USB Through The AgesImaging Topics


Universal serial bus (USB) needs no introduction, as it has become the industry standard connector for storage, power, peripherals and data transfer. From the launch of USB as a platform in 1996, there have been a number of different generations and iterations of USB hardware, which have changed names over the years and been subject to some re-banding. This article will cover the generational changes in USB while demystifying the nomenclature and drawing some comparisons to other technologies.

USB Generations

From 1996 to 2014 there have been a number of different USB generations, as outlined below:

  1. USB 1.0: Introduced Jan 1996, max speed 12 Mbit/s
  2. USB 2.0: Introduced April 2000, max speed 480 Mbit/s
  3. USB 3.0: Introduced Nov 2008, max speed 5 Gbit/s
Figure 1: USB 2.0 vs 3.0. USB 2.0 are typically white, and feature the standard USB symbol. USB 3.0 are typically blue and feature the SS USB symbol, meaning SuperSpeed.

Each new generation introduced greater speed and transfer rates along with more efficient power usage.


Rather than move onto a new generation, the next upgrade to USB came in the form of specification USB 3.1 (introduced July 2013, max speed 10 Gbit/s), which featured twice the speed as USB 3.0. Due to the success of USB 3.1, USB 3.0 was retroactively renamed, as seen in Table 1.

Table 1: The different naming systems for USB digital interfaces

Original name New name USB branding Max speed
USB 3.0 USB 3.1 Gen 1 SuperSpeed USB 5 Gbit/s
USB 3.1 USB 3.1 Gen 2 SuperSpeed USB 10Gbps 10 Gbit/s

Following the release of USB 3.2 in Sep 2017, this naming scheme was again changed, from USB 3.1 Gen X to USB 3.2 Gen X. Overall, this means that USB 3.2 Gen 2 refers to what was originally USB 3.1, a USB system with a maximum transfer rate of 10 Gbit/s.

USB For Scientific Cameras

The speed of a scientific camera is related to how much data the camera sensor can output, but if the camera can output data faster than the connector is capable of transferring it, it creates a bottleneck in the imaging system. Each imaging system is only as fast as the slowest component, which means that researchers using imaging systems with dense/numerous images need the more efficient and fastest data transfer technologies.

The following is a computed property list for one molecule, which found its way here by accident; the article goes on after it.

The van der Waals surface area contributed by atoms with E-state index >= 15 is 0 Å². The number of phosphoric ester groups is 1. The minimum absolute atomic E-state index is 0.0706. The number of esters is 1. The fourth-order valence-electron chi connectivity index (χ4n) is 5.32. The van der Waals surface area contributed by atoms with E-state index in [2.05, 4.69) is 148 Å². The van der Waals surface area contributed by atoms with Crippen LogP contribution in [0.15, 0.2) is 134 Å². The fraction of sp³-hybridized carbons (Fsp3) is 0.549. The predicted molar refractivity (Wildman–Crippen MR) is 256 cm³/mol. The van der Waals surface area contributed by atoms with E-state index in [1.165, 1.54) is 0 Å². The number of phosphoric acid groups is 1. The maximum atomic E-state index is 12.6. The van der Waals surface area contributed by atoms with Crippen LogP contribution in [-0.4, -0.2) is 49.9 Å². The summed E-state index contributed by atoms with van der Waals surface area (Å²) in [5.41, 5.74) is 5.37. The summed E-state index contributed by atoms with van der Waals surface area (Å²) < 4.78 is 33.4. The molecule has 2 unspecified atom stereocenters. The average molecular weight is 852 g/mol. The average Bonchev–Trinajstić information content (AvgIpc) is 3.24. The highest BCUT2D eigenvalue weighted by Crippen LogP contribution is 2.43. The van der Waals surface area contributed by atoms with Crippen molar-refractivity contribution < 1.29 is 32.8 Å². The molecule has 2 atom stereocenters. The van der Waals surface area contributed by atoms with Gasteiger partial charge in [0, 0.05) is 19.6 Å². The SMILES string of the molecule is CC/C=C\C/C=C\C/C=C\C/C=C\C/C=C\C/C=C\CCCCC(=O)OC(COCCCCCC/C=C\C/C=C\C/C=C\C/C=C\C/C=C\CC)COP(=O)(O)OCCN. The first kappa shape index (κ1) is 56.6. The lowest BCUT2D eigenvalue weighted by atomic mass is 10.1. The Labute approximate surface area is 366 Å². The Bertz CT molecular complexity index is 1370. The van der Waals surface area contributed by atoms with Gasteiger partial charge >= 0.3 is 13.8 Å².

Historically, cameras have used a variety of technologies to interface with computers and digital storage systems, from frame grabbers (expansion cards that captured individual frames) to Thunderbolt and Gig E connections to allow the use of the full speed of the camera to transfer to the computer. However, these technologies are bulky, often need additional cards for the PC to have the correct interfaces, and can be difficult to use as in some cases the camera will need to load before the PC for the interface to function. This makes USB an attractive alternative as it is easy to use and ubiquitous across PCs.

However, USB is slower than some of these alternatives, especially peripheral component interconnect express or PCIe. The Fig.2 below demonstrates the differences between different generations of USB and PCIe over the different generations.

Figure 2: Comparison of USB and PCIe generations. PCIe is generally operating at a higher data transfer speed than USB, but comes with its own restrictions on size, compatibility and ease of use.

Some modern sCMOS cameras use PCIe connections due to this high speed, with some cameras offering both USB and PCIe but featuring higher framerates over PCIe. However, even with the benefits in data transfer and speed, USB offers its own advantages.

Researchers who want to construct their own equipment may not benefit from non-USB digital interfaces, as the physically larger PCIe port on the camera results in the camera form factor being bigger than necessary. Choosing USB connectors over PCIe allows modern cameras to decrease in size, making them more convenient for custom systems or tight light paths, and generally more useful logistically for transport and installation.

USB is also the connector that most people are already using, and interfaces with virtually all modern machines. Using PCIe requires the addition of a special card to the imaging PC in order to interface with the camera, which can be too much hassle in order to obtain greater speed. While the speed increase for PCIe is considerable, most imaging systems not running high-speed high-content data‑dense imaging would not be affected by the loss in speed, as the 10 gigabits per second transfer rate offered by USB 3.2 Gen 2 is plenty for most of the basic cell documentation applications.


USB is a universally used digital interface for everyday life, and by integrating it into scientific cameras it can make life easier for the researcher, while still retaining a competitive data transfer rate thanks to the ever-evolving nature of the USB and the iterative improvements generation by generation.

USB 3.2 Gen 2 is a suitable digital interface for scientific cameras, and can be offered as an alternative or replacement for PCIe depending on the application and desired form factor of the camera in mind.